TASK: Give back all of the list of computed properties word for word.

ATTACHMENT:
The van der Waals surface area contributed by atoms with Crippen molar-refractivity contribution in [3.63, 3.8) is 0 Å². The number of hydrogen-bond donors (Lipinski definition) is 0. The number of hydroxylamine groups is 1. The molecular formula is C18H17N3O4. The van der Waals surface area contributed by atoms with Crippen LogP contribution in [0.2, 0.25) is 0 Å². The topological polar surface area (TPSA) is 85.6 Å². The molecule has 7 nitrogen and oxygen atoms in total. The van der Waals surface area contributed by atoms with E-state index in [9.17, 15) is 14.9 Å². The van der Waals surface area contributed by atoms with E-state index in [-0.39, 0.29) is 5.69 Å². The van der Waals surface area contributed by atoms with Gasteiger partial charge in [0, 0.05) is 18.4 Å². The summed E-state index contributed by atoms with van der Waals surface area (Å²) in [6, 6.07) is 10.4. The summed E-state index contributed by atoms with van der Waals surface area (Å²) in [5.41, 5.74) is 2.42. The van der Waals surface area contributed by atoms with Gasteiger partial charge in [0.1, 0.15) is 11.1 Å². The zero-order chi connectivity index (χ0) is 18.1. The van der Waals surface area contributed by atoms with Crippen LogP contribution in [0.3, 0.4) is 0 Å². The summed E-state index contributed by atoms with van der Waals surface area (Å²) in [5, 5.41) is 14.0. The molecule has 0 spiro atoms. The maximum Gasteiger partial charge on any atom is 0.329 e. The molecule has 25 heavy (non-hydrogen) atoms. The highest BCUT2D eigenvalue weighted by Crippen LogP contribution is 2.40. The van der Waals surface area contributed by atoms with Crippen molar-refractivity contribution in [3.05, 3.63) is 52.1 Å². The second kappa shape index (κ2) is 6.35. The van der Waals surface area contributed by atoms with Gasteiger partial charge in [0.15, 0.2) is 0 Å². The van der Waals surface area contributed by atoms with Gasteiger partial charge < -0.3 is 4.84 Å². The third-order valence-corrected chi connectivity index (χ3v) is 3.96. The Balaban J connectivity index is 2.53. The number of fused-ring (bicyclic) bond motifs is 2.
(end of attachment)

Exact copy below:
The van der Waals surface area contributed by atoms with Crippen molar-refractivity contribution in [3.63, 3.8) is 0 Å². The number of hydrogen-bond donors (Lipinski definition) is 0. The number of hydroxylamine groups is 1. The molecular formula is C18H17N3O4. The van der Waals surface area contributed by atoms with Crippen LogP contribution in [0.2, 0.25) is 0 Å². The topological polar surface area (TPSA) is 85.6 Å². The molecule has 7 nitrogen and oxygen atoms in total. The van der Waals surface area contributed by atoms with E-state index in [9.17, 15) is 14.9 Å². The van der Waals surface area contributed by atoms with E-state index in [-0.39, 0.29) is 5.69 Å². The van der Waals surface area contributed by atoms with Gasteiger partial charge in [0, 0.05) is 18.4 Å². The summed E-state index contributed by atoms with van der Waals surface area (Å²) in [6, 6.07) is 10.4. The summed E-state index contributed by atoms with van der Waals surface area (Å²) in [5.41, 5.74) is 2.42. The van der Waals surface area contributed by atoms with Gasteiger partial charge in [0.1, 0.15) is 11.1 Å². The zero-order chi connectivity index (χ0) is 18.1. The van der Waals surface area contributed by atoms with Crippen LogP contribution in [0.3, 0.4) is 0 Å². The summed E-state index contributed by atoms with van der Waals surface area (Å²) in [5, 5.41) is 14.0. The molecule has 0 spiro atoms. The maximum Gasteiger partial charge on any atom is 0.329 e. The molecule has 25 heavy (non-hydrogen) atoms. The highest BCUT2D eigenvalue weighted by Crippen LogP contribution is 2.40. The van der Waals surface area contributed by atoms with Crippen molar-refractivity contribution in [3.05, 3.63) is 52.1 Å². The second kappa shape index (κ2) is 6.35. The van der Waals surface area contributed by atoms with Gasteiger partial charge in [0.15, 0.2) is 0 Å². The van der Waals surface area contributed by atoms with Gasteiger partial charge < -0.3 is 4.84 Å². The third-order valence-corrected chi connectivity index (χ3v) is 3.96. The Balaban J connectivity index is 2.53. The number of fused-ring (bicyclic) bond motifs is 2.